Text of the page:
Staff turnover is low for orchard farmer/manager positions so competition can be high when vacancies arise.
However, it can still be difficult to find suitable people for orchard manager vacancies due to lack of experience and expertise.
According to the Census, there were about 4,500 fruit and nut growers (across all horticulture sectors) working in New Zealand in 2018.
Types of employers varied
Orchard farmers/managers can work for private orchard owners, businesses or grower companies that may own one or more orchards.
Orchard farmers/managers can also be self-employed and own their own orchards.
- Finger, N, and Wilson, R, 'Permanent Labour Survey 2017 - Prepared for NZ Apples and Pears Inc', 27 July 2017.
- Horticulture NZ, 'Our Food Future: Annual Report 2019', accessed August 2019, (www.hortnz.co.nz).
- McArley, D, 'Essential Skills in the New Zealand Pipfruit Industry', Fruition Horticulture, May 2016.
- Ministry of Business, Innovation and Employment, ‘Farmers and Farm Managers', Occupation Outlook, accessed May 2019, (www.mbie.govt.nz).
- Simpson, E, capability development manager, Apples and Pears New Zealand, careers.govt.nz interview, October 4 2019.
- Stats NZ, '2018 Census Data', 2019.
- vanBeek, J, national seasonal labour coordinator, Horticulture New Zealand, careers.govt.nz interview, October 11, 2019.
(This information is a guide only. Find out more about the sources of our job opportunities information)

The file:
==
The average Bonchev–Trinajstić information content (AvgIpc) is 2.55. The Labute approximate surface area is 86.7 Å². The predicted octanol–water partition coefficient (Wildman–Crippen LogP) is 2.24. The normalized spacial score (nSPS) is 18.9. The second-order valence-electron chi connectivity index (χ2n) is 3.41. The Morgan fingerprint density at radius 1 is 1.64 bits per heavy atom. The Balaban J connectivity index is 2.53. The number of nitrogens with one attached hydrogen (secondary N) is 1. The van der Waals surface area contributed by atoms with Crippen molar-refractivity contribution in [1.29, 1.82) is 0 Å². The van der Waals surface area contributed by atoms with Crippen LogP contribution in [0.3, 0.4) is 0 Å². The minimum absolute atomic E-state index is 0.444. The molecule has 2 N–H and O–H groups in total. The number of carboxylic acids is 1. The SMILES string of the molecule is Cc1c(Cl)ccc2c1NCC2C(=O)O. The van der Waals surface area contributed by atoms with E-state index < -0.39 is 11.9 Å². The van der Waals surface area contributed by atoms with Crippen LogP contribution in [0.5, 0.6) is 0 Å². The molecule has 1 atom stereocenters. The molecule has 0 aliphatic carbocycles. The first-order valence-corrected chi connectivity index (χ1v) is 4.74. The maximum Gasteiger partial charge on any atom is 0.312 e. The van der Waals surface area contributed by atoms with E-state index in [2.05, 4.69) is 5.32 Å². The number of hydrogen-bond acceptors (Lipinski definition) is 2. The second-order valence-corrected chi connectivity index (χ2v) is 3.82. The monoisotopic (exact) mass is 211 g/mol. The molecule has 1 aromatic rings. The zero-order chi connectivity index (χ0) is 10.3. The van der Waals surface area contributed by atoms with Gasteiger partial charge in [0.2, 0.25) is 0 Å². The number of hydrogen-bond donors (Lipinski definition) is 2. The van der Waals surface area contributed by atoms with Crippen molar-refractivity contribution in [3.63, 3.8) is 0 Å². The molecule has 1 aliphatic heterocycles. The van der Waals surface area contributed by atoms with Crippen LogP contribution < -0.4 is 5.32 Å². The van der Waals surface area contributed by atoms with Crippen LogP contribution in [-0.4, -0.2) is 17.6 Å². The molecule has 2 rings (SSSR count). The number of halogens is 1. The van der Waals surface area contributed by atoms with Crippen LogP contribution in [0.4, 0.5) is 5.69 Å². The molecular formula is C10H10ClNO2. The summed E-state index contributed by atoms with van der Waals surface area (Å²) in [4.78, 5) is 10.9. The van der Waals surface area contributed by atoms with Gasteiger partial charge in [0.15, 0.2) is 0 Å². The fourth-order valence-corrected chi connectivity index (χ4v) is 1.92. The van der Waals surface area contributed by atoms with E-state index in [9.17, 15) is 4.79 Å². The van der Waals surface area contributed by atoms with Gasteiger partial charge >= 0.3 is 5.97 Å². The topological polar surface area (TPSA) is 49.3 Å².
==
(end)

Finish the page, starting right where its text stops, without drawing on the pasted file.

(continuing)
Progression and specialisations
Orchard farmers/managers may progress into supervisory or management roles, or buy their own orchards. They may also become horticultural consultants.
Orchard farmers/managers may specialise in growing a specific type of fruit or nut or a mixture of different fruits and nuts.
- Berry growers
- Berry growers grow and sell kiwifruit, avocados, strawberries, raspberries, blueberries, blackberries, blackcurrants and boysenberries.
- Citrus fruit growers
- Citrus fruit growers grow and sell feijoas, grapefruits, limes, lemons, mandarins and oranges.
- Drupe, stonefruit and summerfruit growers
- Drupe, stonefruit and summerfruit growers grow and sell apricots, cherries, olives, peaches, plums and nectarines.
- Nut growers
- Nut growers grow and sell chestnuts, walnuts, hazelnuts, pecans and other types of nuts.
- Pipfruit growers
- Pipfruit growers grow and sell apples and pears.
Last updated 9 April 2020